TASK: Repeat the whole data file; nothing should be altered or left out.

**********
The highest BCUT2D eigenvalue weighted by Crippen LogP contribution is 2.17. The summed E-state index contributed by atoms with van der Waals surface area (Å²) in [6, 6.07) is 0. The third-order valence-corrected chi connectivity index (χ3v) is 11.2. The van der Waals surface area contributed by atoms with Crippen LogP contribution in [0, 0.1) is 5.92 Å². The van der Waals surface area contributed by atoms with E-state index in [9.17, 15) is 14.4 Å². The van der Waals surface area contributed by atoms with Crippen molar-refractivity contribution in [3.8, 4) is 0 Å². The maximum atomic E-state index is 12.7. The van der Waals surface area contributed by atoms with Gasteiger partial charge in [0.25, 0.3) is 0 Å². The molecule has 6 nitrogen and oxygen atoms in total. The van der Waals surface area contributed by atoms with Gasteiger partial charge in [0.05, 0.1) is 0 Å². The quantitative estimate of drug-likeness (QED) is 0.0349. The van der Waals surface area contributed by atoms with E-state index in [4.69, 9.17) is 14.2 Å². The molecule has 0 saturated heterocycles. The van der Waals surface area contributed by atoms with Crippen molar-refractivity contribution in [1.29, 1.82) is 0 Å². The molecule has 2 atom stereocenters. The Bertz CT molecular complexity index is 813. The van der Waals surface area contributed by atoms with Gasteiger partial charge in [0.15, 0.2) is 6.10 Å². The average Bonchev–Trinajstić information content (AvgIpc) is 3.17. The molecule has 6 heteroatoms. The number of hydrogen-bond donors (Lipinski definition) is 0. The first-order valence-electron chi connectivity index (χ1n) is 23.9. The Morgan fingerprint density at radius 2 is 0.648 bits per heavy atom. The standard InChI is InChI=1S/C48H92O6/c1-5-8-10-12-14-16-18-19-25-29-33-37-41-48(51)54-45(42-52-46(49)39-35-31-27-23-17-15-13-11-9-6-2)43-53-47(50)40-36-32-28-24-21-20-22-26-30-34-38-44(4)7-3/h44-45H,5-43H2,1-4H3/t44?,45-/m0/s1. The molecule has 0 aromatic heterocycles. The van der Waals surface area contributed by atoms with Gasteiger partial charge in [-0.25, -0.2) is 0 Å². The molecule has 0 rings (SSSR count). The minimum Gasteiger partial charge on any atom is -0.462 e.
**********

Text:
The highest BCUT2D eigenvalue weighted by Crippen LogP contribution is 2.17. The summed E-state index contributed by atoms with van der Waals surface area (Å²) in [6, 6.07) is 0. The third-order valence-corrected chi connectivity index (χ3v) is 11.2. The van der Waals surface area contributed by atoms with Crippen LogP contribution in [0, 0.1) is 5.92 Å². The van der Waals surface area contributed by atoms with E-state index in [9.17, 15) is 14.4 Å². The van der Waals surface area contributed by atoms with Crippen molar-refractivity contribution in [3.8, 4) is 0 Å². The maximum atomic E-state index is 12.7. The van der Waals surface area contributed by atoms with Gasteiger partial charge in [0.25, 0.3) is 0 Å². The molecule has 6 nitrogen and oxygen atoms in total. The van der Waals surface area contributed by atoms with Gasteiger partial charge in [0.05, 0.1) is 0 Å². The quantitative estimate of drug-likeness (QED) is 0.0349. The van der Waals surface area contributed by atoms with E-state index in [4.69, 9.17) is 14.2 Å². The molecule has 0 saturated heterocycles. The van der Waals surface area contributed by atoms with Crippen molar-refractivity contribution in [1.29, 1.82) is 0 Å². The molecule has 2 atom stereocenters. The Bertz CT molecular complexity index is 813. The van der Waals surface area contributed by atoms with Gasteiger partial charge in [0.15, 0.2) is 6.10 Å². The average Bonchev–Trinajstić information content (AvgIpc) is 3.17. The molecule has 6 heteroatoms. The number of hydrogen-bond donors (Lipinski definition) is 0. The first-order valence-electron chi connectivity index (χ1n) is 23.9. The Morgan fingerprint density at radius 2 is 0.648 bits per heavy atom. The standard InChI is InChI=1S/C48H92O6/c1-5-8-10-12-14-16-18-19-25-29-33-37-41-48(51)54-45(42-52-46(49)39-35-31-27-23-17-15-13-11-9-6-2)43-53-47(50)40-36-32-28-24-21-20-22-26-30-34-38-44(4)7-3/h44-45H,5-43H2,1-4H3/t44?,45-/m0/s1. The molecule has 0 aromatic heterocycles. The van der Waals surface area contributed by atoms with Gasteiger partial charge in [-0.25, -0.2) is 0 Å². The molecule has 0 rings (SSSR count). The minimum Gasteiger partial charge on any atom is -0.462 e.